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Wednesday 04 August 2010
Author: Russell Group

CEO of the International Underwriting Association has said the changes to financial services legislation in the US will increase business opportunities for the London and is a major step towards the ending of the US collateralisationsystem.

Dave Matcham welcomed President Barack Obama’s signing of the Dodd-Frank Wall Street Reform and Consumer Protection Act adding that while European insurers and reinsurers will benefit so with US consumers.

One important part of the Act is designed to eliminate inefficient regulation of both surplus lines and reinsurance business. It will open up new markets forIUA companies providing surplus lines cover and also paves the way for possible reductions in credit for reinsurance rules that require non-USreinsurers to post collateral of 100% for gross liabilities assumed for Americancedants.

Mr Matcham said: “These reforms represent the most sweeping change to financial regulation in the United States since the Great Depression. Much of the legislation is focussed on the banking industry rather than insurance, but there are a number of measures which could have very significant and lasting impacts for the London market.

“In particular, there is excellent news for surplus lines business where the new legislation will make it possible for London companies to offer cover in areas that were simply not possible before. The compliance burden of conducting surplus lines business will also be reduced and a more competitive market should deliver a better service to US customers.”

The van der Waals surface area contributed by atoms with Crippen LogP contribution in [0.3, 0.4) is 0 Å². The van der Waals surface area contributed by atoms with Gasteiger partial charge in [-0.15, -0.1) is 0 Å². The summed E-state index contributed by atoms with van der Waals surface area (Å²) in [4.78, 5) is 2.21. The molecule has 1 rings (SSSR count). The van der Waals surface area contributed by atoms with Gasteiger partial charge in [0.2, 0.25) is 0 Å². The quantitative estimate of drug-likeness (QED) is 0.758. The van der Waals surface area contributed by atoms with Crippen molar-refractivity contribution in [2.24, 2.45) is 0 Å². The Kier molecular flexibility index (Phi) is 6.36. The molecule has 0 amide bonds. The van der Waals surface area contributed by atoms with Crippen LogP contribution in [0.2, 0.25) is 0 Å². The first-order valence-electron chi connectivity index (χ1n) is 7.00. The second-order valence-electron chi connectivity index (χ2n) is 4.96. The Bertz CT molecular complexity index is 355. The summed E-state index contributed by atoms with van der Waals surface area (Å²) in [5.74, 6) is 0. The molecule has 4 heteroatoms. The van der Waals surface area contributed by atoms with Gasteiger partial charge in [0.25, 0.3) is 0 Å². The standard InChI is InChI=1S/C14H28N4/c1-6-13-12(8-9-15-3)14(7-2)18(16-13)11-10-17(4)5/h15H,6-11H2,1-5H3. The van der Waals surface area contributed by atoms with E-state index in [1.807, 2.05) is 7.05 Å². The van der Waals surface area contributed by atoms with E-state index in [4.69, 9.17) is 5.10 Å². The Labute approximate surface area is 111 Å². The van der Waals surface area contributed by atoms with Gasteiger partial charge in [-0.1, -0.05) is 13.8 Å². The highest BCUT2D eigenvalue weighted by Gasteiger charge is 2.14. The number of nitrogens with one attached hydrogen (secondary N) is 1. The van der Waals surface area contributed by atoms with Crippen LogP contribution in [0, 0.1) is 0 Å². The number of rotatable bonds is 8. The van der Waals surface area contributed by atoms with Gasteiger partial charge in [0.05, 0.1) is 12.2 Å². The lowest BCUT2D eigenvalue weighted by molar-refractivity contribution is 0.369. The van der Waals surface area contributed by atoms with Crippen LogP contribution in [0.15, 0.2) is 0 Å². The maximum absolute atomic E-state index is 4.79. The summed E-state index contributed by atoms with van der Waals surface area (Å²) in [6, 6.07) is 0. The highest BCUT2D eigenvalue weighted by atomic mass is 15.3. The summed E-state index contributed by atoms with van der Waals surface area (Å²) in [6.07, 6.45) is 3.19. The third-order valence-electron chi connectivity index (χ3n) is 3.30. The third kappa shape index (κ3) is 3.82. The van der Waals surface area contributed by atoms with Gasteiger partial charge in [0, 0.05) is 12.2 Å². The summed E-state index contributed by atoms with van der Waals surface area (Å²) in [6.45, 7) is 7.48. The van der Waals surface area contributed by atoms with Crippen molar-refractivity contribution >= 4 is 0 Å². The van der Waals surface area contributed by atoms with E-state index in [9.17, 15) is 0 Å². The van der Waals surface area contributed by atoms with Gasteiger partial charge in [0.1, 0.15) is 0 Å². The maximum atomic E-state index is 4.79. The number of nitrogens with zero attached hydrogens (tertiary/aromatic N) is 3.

Currently individual states regulate the insurers to which surplus lines brokers may place risks and the levels of regulation vary significantly. The Act will establish uniform standards, barring any state from prohibiting a surplus lines broker placing business with an appropriate non-US insurer.

“This immediately opens up Massachusetts and New Hampshire to IUAmembers for surplus lines business,” added Mr Matcham.

He added: “The IUA has campaigned for many years for reforms to deliver a more modern and efficient US regulatory system. The Dodd-Frank Act is designed to restore responsibility and accountability in the US financial systems. It will also introduce some long-awaited improvements to surplus lines supervision.”

Another part of the Act will create a Federal Insurance Office (FIO) that will be responsible for monitoring all aspects of the industry. Its authority does not extend to a regulatory role and insurance will continue to be regulated at the state level. But the FIO will also have the power to enter into agreements with foreign governments and may subsequently override state laws that treat non-US insurers unfavourably.

Mr Matcham said: “While the Act does not in itself achieve the sweeping changes to US reinsurance collateral burdens that we have long sought to restrict, it does mean that London market firms will in future only need to worry about requirements in the state where a ceding insurer is domiciled.

“And in one state, Florida, the requirement for non-US reinsurers to post 100% collateral on gross liabilities for American risks has already been relaxed. The Act opens the door for other states to follow suit and I understand that several are now considering such reform.”